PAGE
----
FULL TIME: Wanderers 0 Brighton 2

First published in Sport The Bolton News: Photograph of the Author by , chief football writer

WANDERERS’ run of decent form faded out with a whimper as their dismal record against Brighton continued.

Two goals from Will Buckley – rejected at the age of 15 by Bolton –settled a cat-and-mouse affair in front of a subdued Reebok crowd.

Wanderers have won just twice in 12 attempts against Brighton in league football and, in truth, they never did enough to look like they could stretch their unbeaten run to six games here.

Freedman has warned that this could be a game of chess – and his prediction was clearly right from the off. He had altered the shape of his side to mirror that of Brighton, with Joe Mason playing a deeper role, with mixed results.

Possession was traded slowly and carefully between the two sides for the opening 10 minutes, with Adam Bogdan’s only nervous moment coming when a deep Stephen Ward cross threatened to drift over his head.

The Whites looked quite sprightly going forward, only to find Brighton’s defence in no mood to give away a cheap goal.

Gordon Greer made one fine block on Lukas Jutkiewicz, while his left-back Ward performed something similar when Joe Mason turned a shot towards goal 12 minutes in.

Just 60 seconds later and Brighton had conjured an opening goal.

Leonardo Ulloa was afforded plenty of space to whip a cross into the near post, and while Bogdan did well to block Buckley’s first effort, he will be frustrated that the former Bolton youth was first to react turning to plant a second shot past the Hungarian into the top corner.

It felt harsh on Wanderers at the time, but Ulloa nearly made things worse immediately when he headed over from Buckley’s cross.

To their credit, the Whites worked hard to get themselves back into the game but found the going tough against a side who have been notoriously difficult to score against this season.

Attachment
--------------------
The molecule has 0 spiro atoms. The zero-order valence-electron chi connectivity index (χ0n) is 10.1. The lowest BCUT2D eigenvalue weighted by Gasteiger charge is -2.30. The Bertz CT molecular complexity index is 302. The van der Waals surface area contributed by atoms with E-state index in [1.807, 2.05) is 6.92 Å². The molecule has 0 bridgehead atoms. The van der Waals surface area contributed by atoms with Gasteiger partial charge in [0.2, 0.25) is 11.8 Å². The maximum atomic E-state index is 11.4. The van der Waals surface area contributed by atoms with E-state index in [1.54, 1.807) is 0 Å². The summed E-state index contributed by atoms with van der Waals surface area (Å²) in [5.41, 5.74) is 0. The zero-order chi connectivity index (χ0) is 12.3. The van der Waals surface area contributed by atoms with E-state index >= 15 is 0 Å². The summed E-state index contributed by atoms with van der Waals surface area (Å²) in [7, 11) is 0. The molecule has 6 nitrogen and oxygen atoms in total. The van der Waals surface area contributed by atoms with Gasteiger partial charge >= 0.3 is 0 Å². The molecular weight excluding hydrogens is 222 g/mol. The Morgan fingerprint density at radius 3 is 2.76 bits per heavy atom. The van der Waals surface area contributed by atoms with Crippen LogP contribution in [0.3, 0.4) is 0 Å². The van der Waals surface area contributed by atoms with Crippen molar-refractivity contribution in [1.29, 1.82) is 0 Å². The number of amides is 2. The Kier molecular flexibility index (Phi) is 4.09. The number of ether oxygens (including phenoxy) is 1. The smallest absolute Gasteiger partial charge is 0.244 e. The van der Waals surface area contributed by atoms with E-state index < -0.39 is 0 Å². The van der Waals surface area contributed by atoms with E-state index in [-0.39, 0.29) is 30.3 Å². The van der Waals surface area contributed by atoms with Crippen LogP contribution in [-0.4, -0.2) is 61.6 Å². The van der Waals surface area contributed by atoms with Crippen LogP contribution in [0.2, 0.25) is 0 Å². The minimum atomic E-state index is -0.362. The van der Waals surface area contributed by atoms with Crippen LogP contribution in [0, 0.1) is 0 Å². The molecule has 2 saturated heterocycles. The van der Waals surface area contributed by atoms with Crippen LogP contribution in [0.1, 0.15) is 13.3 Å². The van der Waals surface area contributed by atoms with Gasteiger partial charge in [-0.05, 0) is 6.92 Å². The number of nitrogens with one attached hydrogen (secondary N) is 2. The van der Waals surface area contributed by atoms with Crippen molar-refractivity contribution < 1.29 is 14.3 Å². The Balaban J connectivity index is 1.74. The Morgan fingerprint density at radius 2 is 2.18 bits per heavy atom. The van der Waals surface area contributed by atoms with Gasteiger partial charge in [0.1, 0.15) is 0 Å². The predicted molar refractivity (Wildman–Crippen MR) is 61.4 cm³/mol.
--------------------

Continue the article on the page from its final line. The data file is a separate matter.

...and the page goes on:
Tomasz Kuszczak was in top form, pushing over a dipping effort from Alex Baptiste and then making a fingertip save from Medo Kamara, whose curling shot from the edge of the box was destined for the top corner.

The Pole also beat away a crashing header from David Wheater and another effort from Spearing before the end of the half, by which time a steady flow of mis-placed passes had raised the frustration levels around the stadium.

Liam Trotter hadn’t enjoyed a good first half but he got a golden chance to redeem himself immediately after the restart when Tim Ream played a superb ball into his path. Unfortunately, Trotter elected to take the shot on right-footed and his effort skewed woefully wide.

Mason then blasted a shot agonisingly across goal before Freedman made a change from the bench, bringing on Rob Hall for his first taste of action since December 29.

Wanderers thought they had grabbed an equaliser on the hour when Chung-Yong Lee’s shot was turned in from close range by Mason – but while the stadium tannoy blasted out the celebratory goal music, the linesman had spoiled the party by raising his flag.

The game opened up and Bolton-born Dale Stephens nearly grabbed a second when the goal opened up for him, Bogdan making a fine save low to his left.

It proved only a temporary respite for Wanderers, as soon after, Tim Ream was caught flat-footed when Medo had made a sprawling tackle on Jake Caskey, leaving Buckley to out-pace the American and place a cool finish past Bogdan.

Freedman brought Andre Moritz on for the ineffectual Chung-Yong Lee, but like Hall, he too struggled to impact upon the game.

Brighton had drawn the sting right out of the match and Freedman’s last throw of the dice was to throw Neil Danns into the action for David Wheater and move to a back three.

There were a few half-chances towards the end as Hall heading a chipped cross from Moritz into the side netting and Danns headed wide unchallenged from eight yards out.

But the game petered out in the same passive fashion it had been played in for the most part, leaving the few fans who had stayed behind to the bitter end to register their discontent at the final whistle.

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